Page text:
This project is a reinvention of a classic Pergola structure which is defined as “a structure usually consisting of parallel colonnades supporting an open roof of girders and cross rafters.” Rather than using plants to activate the pergola as is often the case, the project utilises many acrylic spheres with a coloured discs behind to create “pixels” that change colour as you move through the space. This effect is designed to encourage the students of the college to feel more physically present in the space – an important tool in the practice of mindfulness. The scheme is constructed from 13 horizontal panels each containing 81 pixels and 20 vertical units each containing 36 pixels. Over the whole installation there is a total of 1773 pixels. The horizontal and vertical panels are suspended in the air by vertical posts, locking together to create a rigid framework.
The installation was developed in collaboration with the students of Beaufort College where the effects of the acrylic spheres were explored as part of the research and development phase.
The increasing concern about safety in the public realm means that it might be hard to trust strangers we encounter. We feel that design can be used to create situations where people can start conversations and empathise with others.
The name of “Chatroulette (IRL)” is inspired by the online chat website Chatroulette that pairs random users for web-cam based conversations. During the conversation, either user may leave by initiating another random connection. The aim of the installation, like the original Chatroulette, is to encourage communication between strangers.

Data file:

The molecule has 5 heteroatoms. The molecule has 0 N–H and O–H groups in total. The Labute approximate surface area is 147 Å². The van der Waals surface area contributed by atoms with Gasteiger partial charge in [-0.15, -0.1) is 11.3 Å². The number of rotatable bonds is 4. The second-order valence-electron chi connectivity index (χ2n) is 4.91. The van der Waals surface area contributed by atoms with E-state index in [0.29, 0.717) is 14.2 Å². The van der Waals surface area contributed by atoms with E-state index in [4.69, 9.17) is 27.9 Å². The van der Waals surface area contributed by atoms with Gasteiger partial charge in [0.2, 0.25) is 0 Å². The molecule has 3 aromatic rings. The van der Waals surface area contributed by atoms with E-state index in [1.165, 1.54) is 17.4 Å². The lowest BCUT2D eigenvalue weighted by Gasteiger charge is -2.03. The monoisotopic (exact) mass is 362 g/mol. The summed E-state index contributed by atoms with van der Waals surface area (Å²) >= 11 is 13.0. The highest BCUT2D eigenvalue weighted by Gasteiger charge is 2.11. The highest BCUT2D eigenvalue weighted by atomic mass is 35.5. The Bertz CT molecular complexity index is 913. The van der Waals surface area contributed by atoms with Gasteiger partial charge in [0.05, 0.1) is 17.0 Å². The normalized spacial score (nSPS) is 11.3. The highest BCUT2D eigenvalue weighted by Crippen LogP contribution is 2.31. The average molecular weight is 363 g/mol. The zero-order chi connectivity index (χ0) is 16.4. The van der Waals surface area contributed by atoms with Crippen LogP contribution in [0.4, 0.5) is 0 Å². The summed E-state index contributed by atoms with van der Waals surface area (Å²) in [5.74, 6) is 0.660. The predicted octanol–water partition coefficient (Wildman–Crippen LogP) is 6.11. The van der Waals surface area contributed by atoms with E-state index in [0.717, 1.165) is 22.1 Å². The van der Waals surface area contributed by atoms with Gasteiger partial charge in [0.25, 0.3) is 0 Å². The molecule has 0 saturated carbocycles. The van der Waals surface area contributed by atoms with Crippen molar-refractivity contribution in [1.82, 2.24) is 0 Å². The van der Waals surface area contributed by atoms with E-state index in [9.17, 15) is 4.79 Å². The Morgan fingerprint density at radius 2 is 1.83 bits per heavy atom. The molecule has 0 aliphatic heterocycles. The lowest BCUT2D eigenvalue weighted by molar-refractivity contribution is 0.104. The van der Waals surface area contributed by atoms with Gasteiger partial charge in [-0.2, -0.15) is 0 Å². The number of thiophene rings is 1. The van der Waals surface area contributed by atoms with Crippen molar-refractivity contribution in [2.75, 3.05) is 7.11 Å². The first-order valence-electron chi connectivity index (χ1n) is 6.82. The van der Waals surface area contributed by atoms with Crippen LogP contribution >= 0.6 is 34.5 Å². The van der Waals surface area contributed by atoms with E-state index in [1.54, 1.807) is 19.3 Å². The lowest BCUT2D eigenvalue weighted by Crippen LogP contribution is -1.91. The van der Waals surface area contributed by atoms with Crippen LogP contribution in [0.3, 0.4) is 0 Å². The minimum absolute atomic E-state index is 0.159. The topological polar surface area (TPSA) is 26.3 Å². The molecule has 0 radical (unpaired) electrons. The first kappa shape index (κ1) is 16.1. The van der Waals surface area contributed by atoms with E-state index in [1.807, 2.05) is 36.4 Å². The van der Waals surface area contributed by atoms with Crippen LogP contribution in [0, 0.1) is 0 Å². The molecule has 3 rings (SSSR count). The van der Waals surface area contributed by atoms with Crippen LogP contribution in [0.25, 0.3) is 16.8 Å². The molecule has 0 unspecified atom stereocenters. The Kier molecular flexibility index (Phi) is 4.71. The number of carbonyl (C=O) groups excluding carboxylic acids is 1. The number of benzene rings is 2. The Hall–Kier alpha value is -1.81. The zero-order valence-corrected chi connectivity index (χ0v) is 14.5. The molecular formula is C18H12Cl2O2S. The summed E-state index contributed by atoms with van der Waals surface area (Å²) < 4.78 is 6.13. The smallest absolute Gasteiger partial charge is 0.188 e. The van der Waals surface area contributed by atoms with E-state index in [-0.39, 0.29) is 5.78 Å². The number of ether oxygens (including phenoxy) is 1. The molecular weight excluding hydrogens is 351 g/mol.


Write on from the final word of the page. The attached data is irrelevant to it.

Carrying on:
The installation is composed of a series of shell like structures, each of which can be occupied by one or many users. All of the shells are interconnected with a network of viewing tubes. Once inside, the user can rotate a section with a circular window that allows a view into the tubes. When two shell users are looking down the same tube, the users can see each other and may interact. This continues until one use decides to rotate the inside again.
Through this simple activity, the artwork creates countless new interactions between strangers that otherwise would not have taken place. These interactions will create a new sense of trust between the participants.
The shells of the installation were fabricated using CNC cut 18mm ply clad in thin 1.5mm plywood. The graphic painted stripes were applied by hand off-site and are designed to emulate the appearance of shells. The metal structure was fabricated using a combination of rolled steel sheet and standard circular hollow sections. The slight slope of the site was accommodated using adjustable feet. The installation is made of PEFC certified wood which originates from sustainably managed forests.